Twenty Fifth Sunday in Ordinary Time

Father Shawn Hughes

September 23, 2018




Homilies are never the creative act of one person.  Thus, in posting these homilies on St. Mary’s Cathedral’s website I would like to state first and foremost that there will be little original in the following. My homilies are a result of my prayer, reading and study as it pertains to the particular gospel of the week. Thus, I beg, borrow and steal from the wisdom of those who have gone before me and together with the Holy Spirit acting in my own prayer considering the needs of our particular parish community here at St. Mary’s, a homily appears by the weekend. If there is something that edifies you I can take no credit for it: ‘tis the result of the work of the Holy Spirit and those from whom I have gleaned wisdom over time. If there is something that you might wish to discuss I am always available and would welcome any opportunity to speak about the Scriptures and/or the Spiritual Life.


God bless you.

Father Shawn


This gospel flies in the face of what our contemporary world holds dear.  A Christian leads in the same way Christ did – by serving, by taking care of those who are weak and helpless, those who are in need, like the need present in little children.

Greatness in Christ’s Kingdom is equated with humility, an attitude that puts the good of others ahead of one’s own preferences.  The contemporary mind balks with the innate human desire to excel and achieve greatness.  But by defining Christian greatness as putting the needs of others before our own does not stifle our innate desire to excel and achieve…It merely directs it correctly.  Jesus does not tell his apostles “You shouldn’t strive to be great, to achieve great things,” but he does point out where true, lasting, fulfilling greatness lies – in loving one’s neighbour as Christ has loved them.  Jesus is a Servant-Lord…He leads by serving.  His disciples follow in his demanding footsteps.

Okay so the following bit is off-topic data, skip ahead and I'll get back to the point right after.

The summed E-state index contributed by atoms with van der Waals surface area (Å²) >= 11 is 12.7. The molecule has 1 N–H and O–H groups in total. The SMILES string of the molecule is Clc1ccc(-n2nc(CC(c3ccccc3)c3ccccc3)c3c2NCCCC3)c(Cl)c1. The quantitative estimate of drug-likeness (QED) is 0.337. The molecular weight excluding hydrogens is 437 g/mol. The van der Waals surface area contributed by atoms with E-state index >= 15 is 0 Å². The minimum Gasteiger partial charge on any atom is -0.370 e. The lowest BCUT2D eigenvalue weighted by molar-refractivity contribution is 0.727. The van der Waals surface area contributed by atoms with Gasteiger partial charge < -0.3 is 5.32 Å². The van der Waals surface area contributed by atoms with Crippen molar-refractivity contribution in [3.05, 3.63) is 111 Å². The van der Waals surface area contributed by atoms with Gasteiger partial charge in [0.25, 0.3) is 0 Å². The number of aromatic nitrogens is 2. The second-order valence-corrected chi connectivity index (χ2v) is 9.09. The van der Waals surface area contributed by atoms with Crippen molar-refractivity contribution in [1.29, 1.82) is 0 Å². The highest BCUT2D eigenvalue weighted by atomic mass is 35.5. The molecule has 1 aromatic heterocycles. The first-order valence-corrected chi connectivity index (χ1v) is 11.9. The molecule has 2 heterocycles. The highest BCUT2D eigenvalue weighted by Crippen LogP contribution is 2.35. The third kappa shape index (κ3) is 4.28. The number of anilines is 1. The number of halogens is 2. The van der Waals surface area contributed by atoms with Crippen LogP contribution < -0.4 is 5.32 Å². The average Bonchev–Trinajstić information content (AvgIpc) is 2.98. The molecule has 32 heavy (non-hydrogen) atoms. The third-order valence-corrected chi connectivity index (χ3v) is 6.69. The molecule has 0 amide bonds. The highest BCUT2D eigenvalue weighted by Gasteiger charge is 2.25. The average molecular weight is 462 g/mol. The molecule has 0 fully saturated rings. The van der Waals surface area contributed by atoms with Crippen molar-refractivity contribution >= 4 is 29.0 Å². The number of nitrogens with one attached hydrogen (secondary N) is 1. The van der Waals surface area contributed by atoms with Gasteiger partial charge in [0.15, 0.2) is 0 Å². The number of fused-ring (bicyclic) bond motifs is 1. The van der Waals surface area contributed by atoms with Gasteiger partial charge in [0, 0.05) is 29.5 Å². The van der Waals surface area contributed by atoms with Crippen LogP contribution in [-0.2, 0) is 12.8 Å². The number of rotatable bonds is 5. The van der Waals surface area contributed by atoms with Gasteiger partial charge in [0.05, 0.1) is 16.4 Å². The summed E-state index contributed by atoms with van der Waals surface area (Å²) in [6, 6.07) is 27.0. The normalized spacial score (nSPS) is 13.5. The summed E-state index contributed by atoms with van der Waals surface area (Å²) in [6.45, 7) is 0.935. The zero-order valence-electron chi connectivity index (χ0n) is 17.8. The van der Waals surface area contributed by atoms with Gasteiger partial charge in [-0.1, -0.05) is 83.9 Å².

Followers of Jesus, our servant-Lord, see the need around them and strive to use their gifts: their time, talent and treasure to meet the need in the best way they possibly can.

Even Jesus’ disciples did not get this.  They still were hoping for Jesus to be King as King David was a thousand years earlier.  From a worldly viewpoint they were hoping that he would bring the power of political freedom and the wealth of economic prosperity back to the Jewish people.  So they were arguing from the worldly perspective of power, who of them would be the greatest, who would be the most prominent, the most important, the most prestigious, in their hoped for worldly Kingdom of power and wealth.

In today’s gospel Jesus strives to prepare his disciples for his impending death: The  Kingdom of Christ involves the cross. “The Son of Man will be delivered into the hands of men, they will put him to death and three days after he has been put to death he will rise again.”  The gospel tells us the disciples just didn’t get it because the always focused solely on the cross and not the hope that Resurrection would bring.